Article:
Only U.S. state and local governments, it seems, are really interested in reaching the highest level these days. California State Treasurer Bill Lockyer and others argue they would be AAA and/or Aaa already if rating criteria didn’t exaggerate the potential for default.

Assuming they eventually move up, the municipalities may find it’s increasingly lonely at the top. Corporate borrowers are giving stock repurchases and takeovers greater weight, as Nestle, UPS and Novartis show.

* * *

UPS’s reduction in its first-quarter profit estimate indicates the U.S. economy contracted during the period, if history is any guide.

Yesterday’s cut was only the third for any quarter since the Atlanta-based company went public in November 1999.

The first one brought down figures for the third quarter of 2001, when the Sept. 11 terrorist attacks took place. U.S. gross domestic product slumped by 2.6 percentage points in that period from the second quarter, as measured by annual growth rates, and ended up at minus 1.4 percent.

The second affected the fourth quarter of 2004. During that three-month stretch, the pace of U.S. economic expansion slowed by 1.1 points. That’s almost twice the rate of increase in last year’s fourth quarter, which amounted to 0.6 percent.

UPS trimmed its estimate for the first quarter by as much as 12 cents a share because U.S. shipments are slowing and fuel costs are surging. The company now expects earnings per share of 86 cents to 87 cents.

* * *

Level 3 Communications Inc., a money-losing provider of telephone service, is due for a name change. Accounting rules have saddled the Broomfield, Colorado-based company’s name with unintended meaning.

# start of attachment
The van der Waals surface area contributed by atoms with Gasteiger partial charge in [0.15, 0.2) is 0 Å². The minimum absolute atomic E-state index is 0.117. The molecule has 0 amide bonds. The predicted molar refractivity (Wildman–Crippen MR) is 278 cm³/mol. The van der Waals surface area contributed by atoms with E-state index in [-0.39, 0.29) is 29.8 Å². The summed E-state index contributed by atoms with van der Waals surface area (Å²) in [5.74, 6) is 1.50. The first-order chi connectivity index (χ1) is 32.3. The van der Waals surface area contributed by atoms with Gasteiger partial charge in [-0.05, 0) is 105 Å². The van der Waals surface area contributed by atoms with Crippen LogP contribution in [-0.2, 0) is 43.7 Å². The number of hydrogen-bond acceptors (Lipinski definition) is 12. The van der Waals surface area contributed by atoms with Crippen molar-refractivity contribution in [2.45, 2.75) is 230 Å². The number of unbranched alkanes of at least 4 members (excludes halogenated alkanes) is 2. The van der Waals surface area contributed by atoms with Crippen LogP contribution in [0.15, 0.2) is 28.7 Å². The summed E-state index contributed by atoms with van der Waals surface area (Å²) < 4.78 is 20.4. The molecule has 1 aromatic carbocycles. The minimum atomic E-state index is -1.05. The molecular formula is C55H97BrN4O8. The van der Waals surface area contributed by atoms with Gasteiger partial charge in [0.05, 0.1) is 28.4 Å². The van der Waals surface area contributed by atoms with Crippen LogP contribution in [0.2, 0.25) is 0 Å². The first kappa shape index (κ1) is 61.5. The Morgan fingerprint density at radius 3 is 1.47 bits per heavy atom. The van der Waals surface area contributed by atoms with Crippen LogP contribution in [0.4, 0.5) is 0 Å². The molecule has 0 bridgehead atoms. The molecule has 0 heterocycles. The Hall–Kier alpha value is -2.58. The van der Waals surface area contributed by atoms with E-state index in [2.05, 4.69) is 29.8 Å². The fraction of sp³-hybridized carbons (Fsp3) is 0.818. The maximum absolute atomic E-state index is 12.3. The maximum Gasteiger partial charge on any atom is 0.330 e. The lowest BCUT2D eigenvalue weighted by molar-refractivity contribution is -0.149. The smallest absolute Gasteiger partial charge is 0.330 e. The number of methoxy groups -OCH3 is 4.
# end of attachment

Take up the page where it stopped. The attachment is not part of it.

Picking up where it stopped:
U.S. financial companies have to report their assets on three levels, separated by the relative difficulty of finding market prices. The hardest to value, including securities and loans hurt most by the current credit crunch, go in Level 3.

Goldman Sachs Group Inc., the most profitable securities firm, yesterday reported that Level 3 assets climbed 39 percent during the first quarter ended Feb. 29 to $96.4 billion. Morgan Stanley, the second-largest U.S. brokerage, and Lehman Brothers Holdings Inc., the fourth-biggest, had sub-10 percent growth.

There’s a big difference between Level 3 assets and Level 3’s assets — totaling $10.2 billion as of March 31, according to data compiled by Bloomberg. Even so, this distinction may be lost in the same way that the 1980s outbreak of acquired immune deficiency syndrome doomed Ayds, an appetite-suppressant candy.

(David Wilson is a Bloomberg News columnist. The opinions expressed are his own.)

To contact the writer of this column: David Wilson in New York at [email protected]

Last Updated: April 10, 2008 00:01 EDT and its also non-profit sister websites,,,,, and are all owned by John Donovan. There is also a Wikipedia article.